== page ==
Visually stunning operetta A Night in Venice is charming and familiar

Many aspects of A Night in Venice could be easily adapted into a sitcom. The characters are archetype upon archetype — a corrupt duke, an Italian spaghetti chef and a trio of senators — and all provided clearly defined roles in the operetta.

Strauss’ operetta tells the story of the Duke of Urbino (Scott Rumble) who is setting out to seduce as many women as possible on the night of Carnival, which sets off a chain of tempestuous events. Lovers, husbands, wives and servants are confused and confused again.

UBC Opera’s A Night in Venice was — on the surface — a visually stunning performance. Upon entering the Chan Centre, Rebecca Burks’ Venetian street scene, complete with surprisingly realistic moving gondolas and multi-layered buildings, was a beautiful welcoming to the comedy-operetta that was to follow.

Performed in German and taking place in Venice and telling the story of crossed lovers and deception, the operetta might appear initially as a stereotype for what we see as “the Opera.” However, A Night in Venice is the opposite of this. Taking place during Carnival, the colours, costumes and music were vivid, energetic and beautiful. Nothing about the libretto (F. Zell and Richard Genée) was unsolvable through song and dance, which provided both a means for humour and sometimes confusion — all a part of the fun.

This fun was not just limited to the onstage performance. Before Act I and in the intermission, UBC's Arts and Culture District were present with a costumed photo booth, complete with masks and giant Instagram screen. The crowded lobby was almost reminiscent of an Italian Carnival, particularly when cast members were found wandering among the audience.

The company took over the entire stage with a mesmerising quartet at the end of Act I making use of the balconies at either end, the main stage and the building sets, providing a stunning vocal backdrop. In every scene there was an element of eavesdropping – whether scripted or a directorial choice of chorus members peering out of windows, it drew the audience into the story as though they were a part of the street scene in Venice.

Director Nancy Hermiston, who is the central keystone to every UBC Opera performance, took to the stage as Signora Ubriaco. Her performance was a flawless indicator to how the students in the opera program manage to pull off near-perfect large scale productions so frequently. Not only was Hermiston’s voice full of character, depth and musical virtuosity, her acting and chemistry with the other senator’s wives (Makenzie, Boyle, Leila Kirves, Amira McCavitt, Shante van Horlick and Gwen Yearwood) and Rumble as the Duke only enhanced the scene further.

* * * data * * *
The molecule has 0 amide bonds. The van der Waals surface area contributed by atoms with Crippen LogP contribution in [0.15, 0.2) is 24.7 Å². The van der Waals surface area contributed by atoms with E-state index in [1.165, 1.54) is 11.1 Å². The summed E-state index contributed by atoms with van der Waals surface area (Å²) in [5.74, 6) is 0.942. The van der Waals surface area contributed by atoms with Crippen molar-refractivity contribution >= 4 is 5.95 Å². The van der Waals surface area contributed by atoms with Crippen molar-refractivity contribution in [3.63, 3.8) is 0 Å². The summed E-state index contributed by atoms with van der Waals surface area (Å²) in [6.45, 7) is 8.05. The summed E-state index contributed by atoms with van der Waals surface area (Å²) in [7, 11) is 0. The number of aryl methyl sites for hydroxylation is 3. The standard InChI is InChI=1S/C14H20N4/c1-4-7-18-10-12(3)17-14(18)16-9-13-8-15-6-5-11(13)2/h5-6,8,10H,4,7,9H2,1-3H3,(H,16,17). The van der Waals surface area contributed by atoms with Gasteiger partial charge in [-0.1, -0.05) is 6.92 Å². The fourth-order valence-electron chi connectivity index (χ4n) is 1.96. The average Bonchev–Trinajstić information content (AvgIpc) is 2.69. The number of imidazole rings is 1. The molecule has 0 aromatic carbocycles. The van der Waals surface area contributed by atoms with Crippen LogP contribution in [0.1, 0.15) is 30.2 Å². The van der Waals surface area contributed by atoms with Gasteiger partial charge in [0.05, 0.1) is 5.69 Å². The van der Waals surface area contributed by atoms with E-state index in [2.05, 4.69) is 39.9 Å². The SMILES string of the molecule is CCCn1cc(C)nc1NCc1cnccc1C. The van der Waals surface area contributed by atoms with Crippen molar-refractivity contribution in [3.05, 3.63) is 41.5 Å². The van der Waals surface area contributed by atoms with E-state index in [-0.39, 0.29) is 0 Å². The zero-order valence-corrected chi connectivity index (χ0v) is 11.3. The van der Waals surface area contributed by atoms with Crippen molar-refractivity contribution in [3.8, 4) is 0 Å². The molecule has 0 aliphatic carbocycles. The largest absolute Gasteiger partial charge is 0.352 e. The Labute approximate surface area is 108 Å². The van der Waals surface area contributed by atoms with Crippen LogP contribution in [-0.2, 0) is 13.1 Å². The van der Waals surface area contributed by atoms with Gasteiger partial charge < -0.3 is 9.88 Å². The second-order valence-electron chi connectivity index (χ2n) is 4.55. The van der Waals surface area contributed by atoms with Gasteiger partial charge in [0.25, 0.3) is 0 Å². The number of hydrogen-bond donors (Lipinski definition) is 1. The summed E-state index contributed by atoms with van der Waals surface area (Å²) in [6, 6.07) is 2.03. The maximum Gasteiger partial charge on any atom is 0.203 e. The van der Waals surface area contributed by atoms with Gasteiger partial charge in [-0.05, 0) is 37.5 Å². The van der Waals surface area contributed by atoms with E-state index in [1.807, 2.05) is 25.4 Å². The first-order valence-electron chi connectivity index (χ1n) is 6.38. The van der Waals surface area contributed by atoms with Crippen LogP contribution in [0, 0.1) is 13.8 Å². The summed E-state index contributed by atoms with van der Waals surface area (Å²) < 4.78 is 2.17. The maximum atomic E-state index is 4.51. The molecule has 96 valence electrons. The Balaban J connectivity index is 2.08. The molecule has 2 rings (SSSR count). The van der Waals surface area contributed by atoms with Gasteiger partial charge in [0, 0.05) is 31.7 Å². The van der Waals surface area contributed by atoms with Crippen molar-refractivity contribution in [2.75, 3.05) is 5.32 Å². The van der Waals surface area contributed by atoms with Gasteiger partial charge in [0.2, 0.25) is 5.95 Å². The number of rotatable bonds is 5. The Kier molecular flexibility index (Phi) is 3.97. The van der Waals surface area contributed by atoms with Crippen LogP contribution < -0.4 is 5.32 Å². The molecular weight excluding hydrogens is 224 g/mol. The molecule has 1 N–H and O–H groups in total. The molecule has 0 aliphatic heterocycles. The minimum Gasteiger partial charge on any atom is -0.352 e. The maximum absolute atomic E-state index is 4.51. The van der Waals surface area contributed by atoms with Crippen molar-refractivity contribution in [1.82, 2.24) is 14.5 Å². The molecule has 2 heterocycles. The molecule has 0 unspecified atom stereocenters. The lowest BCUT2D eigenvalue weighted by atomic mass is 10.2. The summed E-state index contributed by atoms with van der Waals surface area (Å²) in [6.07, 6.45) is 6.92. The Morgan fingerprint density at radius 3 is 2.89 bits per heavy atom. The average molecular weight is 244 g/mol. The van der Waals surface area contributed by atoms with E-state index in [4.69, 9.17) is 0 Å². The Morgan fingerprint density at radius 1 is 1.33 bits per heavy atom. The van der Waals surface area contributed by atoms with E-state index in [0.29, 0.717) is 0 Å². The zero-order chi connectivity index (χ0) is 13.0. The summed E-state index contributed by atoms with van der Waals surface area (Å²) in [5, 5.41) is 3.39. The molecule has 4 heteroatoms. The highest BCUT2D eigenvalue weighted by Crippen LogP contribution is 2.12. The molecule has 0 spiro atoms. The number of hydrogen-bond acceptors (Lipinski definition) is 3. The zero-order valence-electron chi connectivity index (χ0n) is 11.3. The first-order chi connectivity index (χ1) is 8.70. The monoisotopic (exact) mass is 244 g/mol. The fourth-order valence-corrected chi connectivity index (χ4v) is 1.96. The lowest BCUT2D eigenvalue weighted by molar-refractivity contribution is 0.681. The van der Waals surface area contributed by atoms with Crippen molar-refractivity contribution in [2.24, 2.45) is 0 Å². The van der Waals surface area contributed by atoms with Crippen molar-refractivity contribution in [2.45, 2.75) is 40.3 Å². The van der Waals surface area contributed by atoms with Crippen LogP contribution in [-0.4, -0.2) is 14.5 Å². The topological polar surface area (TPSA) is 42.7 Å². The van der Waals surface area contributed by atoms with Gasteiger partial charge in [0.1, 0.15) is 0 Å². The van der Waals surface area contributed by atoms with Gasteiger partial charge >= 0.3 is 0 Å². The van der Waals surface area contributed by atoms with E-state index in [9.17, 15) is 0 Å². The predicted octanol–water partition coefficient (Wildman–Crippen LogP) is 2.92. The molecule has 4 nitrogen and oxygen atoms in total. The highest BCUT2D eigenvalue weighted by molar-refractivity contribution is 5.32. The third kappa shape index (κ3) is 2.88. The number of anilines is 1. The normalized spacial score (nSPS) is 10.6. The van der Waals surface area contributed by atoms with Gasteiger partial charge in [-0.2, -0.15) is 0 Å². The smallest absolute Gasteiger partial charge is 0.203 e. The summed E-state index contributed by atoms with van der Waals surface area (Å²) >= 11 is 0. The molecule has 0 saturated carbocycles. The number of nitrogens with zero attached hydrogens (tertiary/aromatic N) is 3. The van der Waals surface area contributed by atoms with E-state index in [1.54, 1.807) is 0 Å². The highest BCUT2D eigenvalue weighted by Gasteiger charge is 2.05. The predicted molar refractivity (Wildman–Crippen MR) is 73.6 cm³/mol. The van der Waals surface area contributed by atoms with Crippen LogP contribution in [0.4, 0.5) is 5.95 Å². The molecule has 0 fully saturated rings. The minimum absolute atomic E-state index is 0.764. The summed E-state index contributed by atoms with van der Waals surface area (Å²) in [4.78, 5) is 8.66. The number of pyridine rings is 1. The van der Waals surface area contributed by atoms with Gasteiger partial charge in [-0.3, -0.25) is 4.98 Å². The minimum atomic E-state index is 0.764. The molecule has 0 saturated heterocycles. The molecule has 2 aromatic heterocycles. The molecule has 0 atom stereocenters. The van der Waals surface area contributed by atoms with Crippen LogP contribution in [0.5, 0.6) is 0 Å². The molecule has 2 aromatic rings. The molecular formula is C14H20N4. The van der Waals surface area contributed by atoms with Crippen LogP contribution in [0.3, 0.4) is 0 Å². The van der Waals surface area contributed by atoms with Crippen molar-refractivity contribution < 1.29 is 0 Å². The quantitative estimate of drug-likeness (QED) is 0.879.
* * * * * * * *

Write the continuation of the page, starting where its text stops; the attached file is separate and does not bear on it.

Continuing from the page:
Ian McCloy and Tamar Simon as lovers Pappacoda and Ciboletta were a delight in every scene. Providing an almost Mrs. Lovett/Sweeney Todd dynamic as they danced with a meat cleaver in hand, both voices were truly stunning and their acting game was strong.

The UBC Symphony Orchestra, conducted by the wonderfully animated Jonathan Girard, was an excellent base for the performance.

Another notable performance undoubtedly deserving of congratulations was Geoffrey Schellenberg (Senator Delacqua) whose physical comedy was second only to his passionate vocalization of the role. Nicole Brooks’ Annina was flawless vocally and from the moment she stepped onstage, was a picture of grace.

A Night in Venice was truly a night of unapologetic, pure fun. Although the story was ridiculous and unbelievable, there wasn’t a moment where the audience didn’t react with shock, laughter, excitement and joy. The UBC Opera Ensemble were clearly passionate about their performance on the Chan Centre stage and this tied in immaculately to the final result.

A Night in Venice continues until February 7. Tickets are available online.